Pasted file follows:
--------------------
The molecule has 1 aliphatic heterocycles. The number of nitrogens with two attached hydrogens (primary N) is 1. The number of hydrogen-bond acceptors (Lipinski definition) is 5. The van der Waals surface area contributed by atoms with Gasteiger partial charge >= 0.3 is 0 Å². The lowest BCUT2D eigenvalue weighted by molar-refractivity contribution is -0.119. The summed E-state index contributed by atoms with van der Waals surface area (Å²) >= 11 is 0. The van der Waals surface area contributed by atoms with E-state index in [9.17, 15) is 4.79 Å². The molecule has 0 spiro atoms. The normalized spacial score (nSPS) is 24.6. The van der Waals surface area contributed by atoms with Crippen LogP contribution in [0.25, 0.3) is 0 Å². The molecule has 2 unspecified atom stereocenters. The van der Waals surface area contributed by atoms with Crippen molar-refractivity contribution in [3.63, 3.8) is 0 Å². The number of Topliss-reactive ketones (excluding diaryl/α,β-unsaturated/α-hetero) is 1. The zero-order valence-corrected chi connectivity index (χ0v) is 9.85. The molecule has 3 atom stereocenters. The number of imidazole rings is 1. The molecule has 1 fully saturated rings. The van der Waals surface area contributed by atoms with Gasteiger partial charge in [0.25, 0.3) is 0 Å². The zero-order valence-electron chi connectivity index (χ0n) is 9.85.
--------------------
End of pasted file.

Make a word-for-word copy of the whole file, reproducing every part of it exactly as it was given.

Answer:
The molecule has 1 aliphatic heterocycles. The number of nitrogens with two attached hydrogens (primary N) is 1. The number of hydrogen-bond acceptors (Lipinski definition) is 5. The van der Waals surface area contributed by atoms with Gasteiger partial charge >= 0.3 is 0 Å². The lowest BCUT2D eigenvalue weighted by molar-refractivity contribution is -0.119. The summed E-state index contributed by atoms with van der Waals surface area (Å²) >= 11 is 0. The van der Waals surface area contributed by atoms with E-state index in [9.17, 15) is 4.79 Å². The molecule has 0 spiro atoms. The normalized spacial score (nSPS) is 24.6. The van der Waals surface area contributed by atoms with Crippen LogP contribution in [0.25, 0.3) is 0 Å². The molecule has 2 unspecified atom stereocenters. The van der Waals surface area contributed by atoms with Crippen molar-refractivity contribution in [3.63, 3.8) is 0 Å². The number of Topliss-reactive ketones (excluding diaryl/α,β-unsaturated/α-hetero) is 1. The zero-order valence-corrected chi connectivity index (χ0v) is 9.85. The molecule has 3 atom stereocenters. The number of imidazole rings is 1. The molecule has 1 fully saturated rings. The van der Waals surface area contributed by atoms with Gasteiger partial charge in [0.25, 0.3) is 0 Å². The zero-order valence-electron chi connectivity index (χ0n) is 9.85.